After all of my holes were pre-drilled and countersunk, I went around and bored the holes out with a 5/16” twist bit to allow for a little wiggle room when installing the 1/4” bolts.

To rout grooves for the 3/4” T-tracks in the finished top, I used a router and guiderail, which made it easy to cut a straight, accurate dado and adjust the width and depth precisely.

Router Plate:

To mount my router in the extension table, I used a Rousseau router plate. Rousseau offers a installation kit, which greatly simplifies the whole process. The kit includes a template and a two-piece guide bushing, with the end-user supplying a 1/2” router bit to match the corner radius of the router plate.

Start by positioning the plate on your table, then place the template over that spot and secure it using the supplied double-sided tape. Next, cut a through-hole for the router.
Then remove the outer sleeve from the guide bushing, adjust your bit depth to the thickness of the router plate, and rout the lip where the plate sits.

To adjust the router plate perfectly flush with the table, Rousseau supplies several threaded brass sleeves that mount into the lip. While this procedure was very quick and easy, I think it is better suited to a router table that lives in a shop, rather than one that’s going to bang around the back of a truck or van. Due to the thickness of my table, the plastic leveling screws had to be countersunk into the underside of the table, which is difficult given the proximity of the holes to the edge of the lip. Also, the corner snuggers supplied with the router plate seem nice, but I was looking for something that would give me a rock-solid installation for transportation, too.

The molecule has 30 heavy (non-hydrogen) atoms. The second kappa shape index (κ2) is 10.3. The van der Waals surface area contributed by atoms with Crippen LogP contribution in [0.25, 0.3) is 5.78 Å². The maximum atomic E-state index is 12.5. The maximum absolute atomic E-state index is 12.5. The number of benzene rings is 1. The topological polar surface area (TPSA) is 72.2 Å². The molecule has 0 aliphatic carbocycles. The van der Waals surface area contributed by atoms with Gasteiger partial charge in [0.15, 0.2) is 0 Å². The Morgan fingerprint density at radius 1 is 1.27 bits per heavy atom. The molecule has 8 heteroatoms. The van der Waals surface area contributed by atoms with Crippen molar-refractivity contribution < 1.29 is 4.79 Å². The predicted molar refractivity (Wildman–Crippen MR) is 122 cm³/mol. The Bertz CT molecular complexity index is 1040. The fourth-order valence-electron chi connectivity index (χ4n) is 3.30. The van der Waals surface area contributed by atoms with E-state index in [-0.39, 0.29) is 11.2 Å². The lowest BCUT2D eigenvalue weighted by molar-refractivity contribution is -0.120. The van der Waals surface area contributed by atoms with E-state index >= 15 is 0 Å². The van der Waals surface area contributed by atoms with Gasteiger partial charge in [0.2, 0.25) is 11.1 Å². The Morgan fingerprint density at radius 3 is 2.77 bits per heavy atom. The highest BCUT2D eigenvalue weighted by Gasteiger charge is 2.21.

After some research, I decided to use Kreg’s Router Insert  Plate Levelers. These plastic plates are screwed to the underside of your router table, and feature a threaded post that allows precise adjustment for flushing the router plate to the table surface, as well as a threaded insert for fastening the router plate to the Leveler with a machine screw.

To accommodate the Kreg Levelers, I had to adjust the router plate opening so the screw holes of the plate and levelers would align. For this task, the Rousseau template wouldn’t work. Instead, I used Festool’s MFS template guide kit, with one template guide for the lip, and another for underside lip. In order to allow the tapped screw holes in the Kreg Levelers to align with the corresponding countersunk mounting holes in the router plate, I had to make the through-hole opening larger than the hole routed with the Rousseau template. Using the Festool MFS for this purpose was a little more tedious than using the Rousseau template, mostly because of the math involved in transferring imperial measurements to metric.